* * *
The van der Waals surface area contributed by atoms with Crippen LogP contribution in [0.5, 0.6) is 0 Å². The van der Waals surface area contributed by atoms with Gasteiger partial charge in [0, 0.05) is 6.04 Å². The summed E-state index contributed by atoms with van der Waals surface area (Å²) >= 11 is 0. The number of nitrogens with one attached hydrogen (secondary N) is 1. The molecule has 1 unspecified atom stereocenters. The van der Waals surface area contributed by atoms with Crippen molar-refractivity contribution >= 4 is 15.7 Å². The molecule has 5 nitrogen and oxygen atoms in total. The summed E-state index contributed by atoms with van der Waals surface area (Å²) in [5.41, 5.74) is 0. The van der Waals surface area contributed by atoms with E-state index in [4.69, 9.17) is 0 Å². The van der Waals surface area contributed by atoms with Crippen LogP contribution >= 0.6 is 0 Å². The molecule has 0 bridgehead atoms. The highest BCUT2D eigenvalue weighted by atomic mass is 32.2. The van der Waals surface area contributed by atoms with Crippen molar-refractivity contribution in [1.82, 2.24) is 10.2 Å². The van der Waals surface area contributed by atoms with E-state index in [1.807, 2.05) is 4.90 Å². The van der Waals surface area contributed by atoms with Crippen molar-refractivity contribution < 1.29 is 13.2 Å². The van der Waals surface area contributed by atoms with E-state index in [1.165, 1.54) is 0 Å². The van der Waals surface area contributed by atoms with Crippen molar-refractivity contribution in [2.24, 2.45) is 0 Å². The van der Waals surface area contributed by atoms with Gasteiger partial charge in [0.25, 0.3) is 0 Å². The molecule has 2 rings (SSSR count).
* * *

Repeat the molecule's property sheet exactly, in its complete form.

The van der Waals surface area contributed by atoms with Crippen LogP contribution in [0.5, 0.6) is 0 Å². The van der Waals surface area contributed by atoms with Gasteiger partial charge in [0, 0.05) is 6.04 Å². The summed E-state index contributed by atoms with van der Waals surface area (Å²) >= 11 is 0. The number of nitrogens with one attached hydrogen (secondary N) is 1. The molecule has 1 unspecified atom stereocenters. The van der Waals surface area contributed by atoms with Crippen molar-refractivity contribution >= 4 is 15.7 Å². The molecule has 5 nitrogen and oxygen atoms in total. The summed E-state index contributed by atoms with van der Waals surface area (Å²) in [5.41, 5.74) is 0. The van der Waals surface area contributed by atoms with E-state index in [4.69, 9.17) is 0 Å². The van der Waals surface area contributed by atoms with Crippen LogP contribution >= 0.6 is 0 Å². The molecule has 0 bridgehead atoms. The highest BCUT2D eigenvalue weighted by atomic mass is 32.2. The van der Waals surface area contributed by atoms with Crippen molar-refractivity contribution in [1.82, 2.24) is 10.2 Å². The van der Waals surface area contributed by atoms with E-state index in [1.807, 2.05) is 4.90 Å². The van der Waals surface area contributed by atoms with Crippen molar-refractivity contribution < 1.29 is 13.2 Å². The van der Waals surface area contributed by atoms with E-state index in [1.165, 1.54) is 0 Å². The van der Waals surface area contributed by atoms with Crippen molar-refractivity contribution in [2.24, 2.45) is 0 Å². The van der Waals surface area contributed by atoms with Gasteiger partial charge in [0.25, 0.3) is 0 Å². The molecule has 2 rings (SSSR count).